Local authorities will be required, by law, to provide a Voter Card free of charge where an elector does not have one of the approved forms of photo identification.

Yes but you would actually have to apply for such a card beforehand, it puts up an additional barrier to voting.  Experience elsewhere suggests this significantly affects voter turnout.  Of course in countries where everyone has a national ID card - like most European Countries - it is no problem. 

I'd be genuinely interested in the data from elsewhere showing that having to apply for such a card significantly affects voter turnout - can you provide a reference to back up the assertion?
« Last Edit: December 12, 2021, 10:18:55 am by TaplowGreen » Logged
ellendune
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« Reply #70 on: December 12, 2021, 12:29:25 pm »

I'd be genuinely interested in the data from elsewhere showing that having to apply for such a card significantly affects voter turnout - can you provide a reference to back up the assertion?

Putting up barriers to voter registration in many US states has been found to significantly reduce voter registration by poor, predominantly black voters. 
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TaplowGreen
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« Reply #71 on: December 12, 2021, 04:45:27 pm »

I'd be genuinely interested in the data from elsewhere showing that having to apply for such a card significantly affects voter turnout - can you provide a reference to back up the assertion?

Putting up barriers to voter registration in many US states has been found to significantly reduce voter registration by poor, predominantly black voters. 

That's a general anecdote rather than a reference/data referring to the effect of providing voter ID cards which was the question - I'd challenge the assertion that providing such ID represents a "barrier", notwithstanding the need to apply for it which I'd imagine is a pretty simple process, but I suggest we agree to differ given the thread drift.
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Lee
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« Reply #72 on: December 17, 2021, 06:33:59 am »

What really keeps Central Office inhabitants up at night though is the recent trend in By-Elections for either Labour or the Liberal Democrats to basically not turn up in campaigning terms if the other party has a better chance. This mirrors the undeclared tactic deployed by Tony Blair and Paddy Ashdown in the run-up to and during the 1997 General Election, two men who were close enough in political terms to facilitate that kind of understanding. Today, Keir Starmer and Ed Davey are similarly close enough in political terms to facilitate that kind of understanding, in a way that would never have been possible with, say, Jeremy Corbyn and Jo Swinson. The modern day understanding between the two parties is directly responsible for the Lib Dem Chesham and Amersham By-Election win, for Labour holding Batley and Spen in that By-Election, and for the Labour vote jumping by 7.4% while the Lib Dem similarly plummeted by 5.3% in the Old Bexley & Sidcup By-Election. It therefore doesn't take a genius to work out what could be made possible if similar tactics are deployed in the upcoming North Shropshire By-Election.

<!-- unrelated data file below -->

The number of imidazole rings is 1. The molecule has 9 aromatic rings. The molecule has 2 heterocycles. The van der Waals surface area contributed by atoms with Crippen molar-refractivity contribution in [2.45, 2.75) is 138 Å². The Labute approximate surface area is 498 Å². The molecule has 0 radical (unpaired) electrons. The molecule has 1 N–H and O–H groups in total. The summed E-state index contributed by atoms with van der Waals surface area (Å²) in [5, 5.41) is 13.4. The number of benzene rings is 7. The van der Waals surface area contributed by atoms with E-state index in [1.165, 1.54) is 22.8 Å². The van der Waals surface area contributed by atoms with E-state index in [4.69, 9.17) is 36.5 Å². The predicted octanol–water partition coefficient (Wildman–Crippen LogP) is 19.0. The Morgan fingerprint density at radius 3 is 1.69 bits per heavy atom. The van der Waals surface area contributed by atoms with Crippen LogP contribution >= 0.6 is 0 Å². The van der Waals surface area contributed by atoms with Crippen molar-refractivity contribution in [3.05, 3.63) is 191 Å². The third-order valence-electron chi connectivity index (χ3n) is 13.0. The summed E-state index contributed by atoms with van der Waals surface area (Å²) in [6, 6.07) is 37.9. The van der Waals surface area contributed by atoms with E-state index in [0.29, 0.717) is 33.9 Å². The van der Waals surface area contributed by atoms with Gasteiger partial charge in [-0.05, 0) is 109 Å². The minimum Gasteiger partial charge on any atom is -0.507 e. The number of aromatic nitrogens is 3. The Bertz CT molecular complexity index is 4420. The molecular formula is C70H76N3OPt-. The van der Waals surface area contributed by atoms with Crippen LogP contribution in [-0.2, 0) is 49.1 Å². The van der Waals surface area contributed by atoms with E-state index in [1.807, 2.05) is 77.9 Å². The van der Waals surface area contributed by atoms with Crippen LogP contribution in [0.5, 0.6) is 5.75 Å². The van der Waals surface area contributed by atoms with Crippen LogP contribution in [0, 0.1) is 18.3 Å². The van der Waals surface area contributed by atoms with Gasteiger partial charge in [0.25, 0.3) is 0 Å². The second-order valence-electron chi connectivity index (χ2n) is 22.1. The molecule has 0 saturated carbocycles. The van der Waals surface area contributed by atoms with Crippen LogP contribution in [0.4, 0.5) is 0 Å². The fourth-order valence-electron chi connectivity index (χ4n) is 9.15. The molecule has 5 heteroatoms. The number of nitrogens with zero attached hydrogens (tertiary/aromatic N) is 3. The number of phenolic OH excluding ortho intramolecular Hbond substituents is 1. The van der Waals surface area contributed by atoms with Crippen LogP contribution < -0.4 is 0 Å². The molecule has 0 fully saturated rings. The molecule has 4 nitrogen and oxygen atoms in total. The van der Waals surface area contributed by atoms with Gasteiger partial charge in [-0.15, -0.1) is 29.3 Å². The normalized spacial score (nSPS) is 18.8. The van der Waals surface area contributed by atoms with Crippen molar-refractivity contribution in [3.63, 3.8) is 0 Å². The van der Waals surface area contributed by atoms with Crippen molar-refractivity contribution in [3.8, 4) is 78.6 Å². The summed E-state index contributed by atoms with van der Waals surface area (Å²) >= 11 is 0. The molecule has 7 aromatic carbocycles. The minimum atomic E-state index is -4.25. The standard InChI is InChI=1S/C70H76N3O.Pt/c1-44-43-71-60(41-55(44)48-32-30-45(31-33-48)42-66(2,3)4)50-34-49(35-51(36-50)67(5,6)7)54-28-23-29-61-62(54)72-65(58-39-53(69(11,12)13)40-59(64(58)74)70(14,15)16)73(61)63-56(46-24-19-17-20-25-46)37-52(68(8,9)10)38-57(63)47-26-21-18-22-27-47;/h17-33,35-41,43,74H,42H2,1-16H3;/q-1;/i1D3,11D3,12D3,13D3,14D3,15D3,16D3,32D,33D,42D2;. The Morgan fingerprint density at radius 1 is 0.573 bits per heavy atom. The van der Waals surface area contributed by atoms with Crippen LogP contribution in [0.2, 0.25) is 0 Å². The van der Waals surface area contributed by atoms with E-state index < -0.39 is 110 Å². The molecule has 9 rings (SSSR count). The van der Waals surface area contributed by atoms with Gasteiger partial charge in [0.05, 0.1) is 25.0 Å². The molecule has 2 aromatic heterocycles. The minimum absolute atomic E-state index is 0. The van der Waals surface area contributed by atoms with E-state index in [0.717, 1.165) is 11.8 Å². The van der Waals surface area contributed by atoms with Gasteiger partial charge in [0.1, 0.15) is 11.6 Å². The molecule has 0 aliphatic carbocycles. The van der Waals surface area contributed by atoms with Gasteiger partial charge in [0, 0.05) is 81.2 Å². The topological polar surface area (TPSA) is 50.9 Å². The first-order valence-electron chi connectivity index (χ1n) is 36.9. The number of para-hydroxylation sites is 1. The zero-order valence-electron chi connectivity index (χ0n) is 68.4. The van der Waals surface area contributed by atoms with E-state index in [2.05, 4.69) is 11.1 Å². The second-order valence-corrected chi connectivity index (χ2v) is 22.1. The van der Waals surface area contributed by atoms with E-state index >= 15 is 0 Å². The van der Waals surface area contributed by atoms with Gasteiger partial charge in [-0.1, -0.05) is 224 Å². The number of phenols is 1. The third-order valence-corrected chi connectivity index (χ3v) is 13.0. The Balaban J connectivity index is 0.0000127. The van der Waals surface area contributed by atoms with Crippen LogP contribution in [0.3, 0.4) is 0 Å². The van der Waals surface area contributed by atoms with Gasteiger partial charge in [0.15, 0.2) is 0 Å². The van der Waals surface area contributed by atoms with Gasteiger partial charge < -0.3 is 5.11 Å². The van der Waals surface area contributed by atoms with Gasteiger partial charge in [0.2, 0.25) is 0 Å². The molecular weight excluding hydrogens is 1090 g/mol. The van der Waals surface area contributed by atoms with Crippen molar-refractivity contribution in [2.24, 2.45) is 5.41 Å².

The Conservatives know that it only takes a combination of negative electoral factors - such as sleaze and changing attitudes towards Brexit for example - to shave off a few percentage points from their vote, along with the above understanding between Labour and the Lib Dems, to bring what currently look on paper to be very safe Conservative seats back into the play as the marginals they often used to be again. Indeed, their ultimate fear is that Geoffrey Cox will either be forced out or call it a day as Torridge and West Devon MP (Member of Parliament), ushering in a Lib Dem By-Election victory that would be seen as a "turning point" moment which opens the door for them to ultimately regain their former seats across the South West. Such an outcome would be a political catastrophe for the Conservatives - For example, people often forget that it was less than a decade ago that 4 out of the 5 Somerset constituencies were Lib-Dem held.

I am certainly now hearing reports of formerly just sleepless nights turning into outright panic at Central Office at the loss of North Shropshire.

On a more directly relevant note to some members of the forum, they might want to start thinking about what a post-Johnson premiership might bring without his trademark stamp and interest on certain policy areas, such as buses for example.
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TaplowGreen
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« Reply #73 on: January 24, 2022, 07:44:40 am »

Excellent (if lengthy!) tweet from Nigel Harris of Rail Magazine in response to an article about "people friendly trains", greater seat pitch, more wheelchair/bike space etc;

Railway needs to completely change its mindset and become customer focussed in a way it literally has never had to be before.

Pax need to be wooed, attracted, treated well and delighted so they wish to return. Not given what they're given and put up with it. Those days are gone. So all of those things Rog, but it's also about things that cost nothing: approach and attitude of ALL staff. You've said yourself that LNER» (London North Eastern Railway - about) understand this and they do - and have done since GNER (Great North Eastern Railways) days. But many others do not - and I include Treasury and DfT» (Department for Transport - about).
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grahame
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« Reply #74 on: January 24, 2022, 07:54:56 am »

Railway needs to completely change its mindset and become customer focussed in a way it literally has never had to be before.

YES!

We are at a time of great opportunity - but also of great risk ...